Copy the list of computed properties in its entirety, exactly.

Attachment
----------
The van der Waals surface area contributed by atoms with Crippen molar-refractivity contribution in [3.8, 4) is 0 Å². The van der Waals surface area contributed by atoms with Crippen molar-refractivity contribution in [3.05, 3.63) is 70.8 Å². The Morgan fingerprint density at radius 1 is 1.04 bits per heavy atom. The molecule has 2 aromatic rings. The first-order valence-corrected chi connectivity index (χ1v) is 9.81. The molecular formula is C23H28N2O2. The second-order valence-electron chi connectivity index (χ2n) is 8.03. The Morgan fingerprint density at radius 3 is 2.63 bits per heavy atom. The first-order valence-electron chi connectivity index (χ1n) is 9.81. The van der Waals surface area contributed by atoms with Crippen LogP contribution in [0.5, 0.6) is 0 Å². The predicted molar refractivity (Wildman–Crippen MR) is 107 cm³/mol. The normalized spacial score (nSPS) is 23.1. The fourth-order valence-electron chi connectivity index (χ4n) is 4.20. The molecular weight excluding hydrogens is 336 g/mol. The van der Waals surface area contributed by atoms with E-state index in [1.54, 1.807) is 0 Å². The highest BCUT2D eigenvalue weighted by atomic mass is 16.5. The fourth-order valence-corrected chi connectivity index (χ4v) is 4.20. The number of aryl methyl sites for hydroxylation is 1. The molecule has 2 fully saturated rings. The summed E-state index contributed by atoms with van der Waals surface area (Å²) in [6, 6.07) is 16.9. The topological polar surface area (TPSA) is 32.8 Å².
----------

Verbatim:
The van der Waals surface area contributed by atoms with Crippen molar-refractivity contribution in [3.8, 4) is 0 Å². The van der Waals surface area contributed by atoms with Crippen molar-refractivity contribution in [3.05, 3.63) is 70.8 Å². The Morgan fingerprint density at radius 1 is 1.04 bits per heavy atom. The molecule has 2 aromatic rings. The first-order valence-corrected chi connectivity index (χ1v) is 9.81. The molecular formula is C23H28N2O2. The second-order valence-electron chi connectivity index (χ2n) is 8.03. The Morgan fingerprint density at radius 3 is 2.63 bits per heavy atom. The first-order valence-electron chi connectivity index (χ1n) is 9.81. The van der Waals surface area contributed by atoms with Crippen LogP contribution in [0.5, 0.6) is 0 Å². The predicted molar refractivity (Wildman–Crippen MR) is 107 cm³/mol. The normalized spacial score (nSPS) is 23.1. The fourth-order valence-electron chi connectivity index (χ4n) is 4.20. The molecular weight excluding hydrogens is 336 g/mol. The van der Waals surface area contributed by atoms with E-state index in [1.54, 1.807) is 0 Å². The highest BCUT2D eigenvalue weighted by atomic mass is 16.5. The fourth-order valence-corrected chi connectivity index (χ4v) is 4.20. The number of aryl methyl sites for hydroxylation is 1. The molecule has 2 fully saturated rings. The summed E-state index contributed by atoms with van der Waals surface area (Å²) in [6, 6.07) is 16.9. The topological polar surface area (TPSA) is 32.8 Å².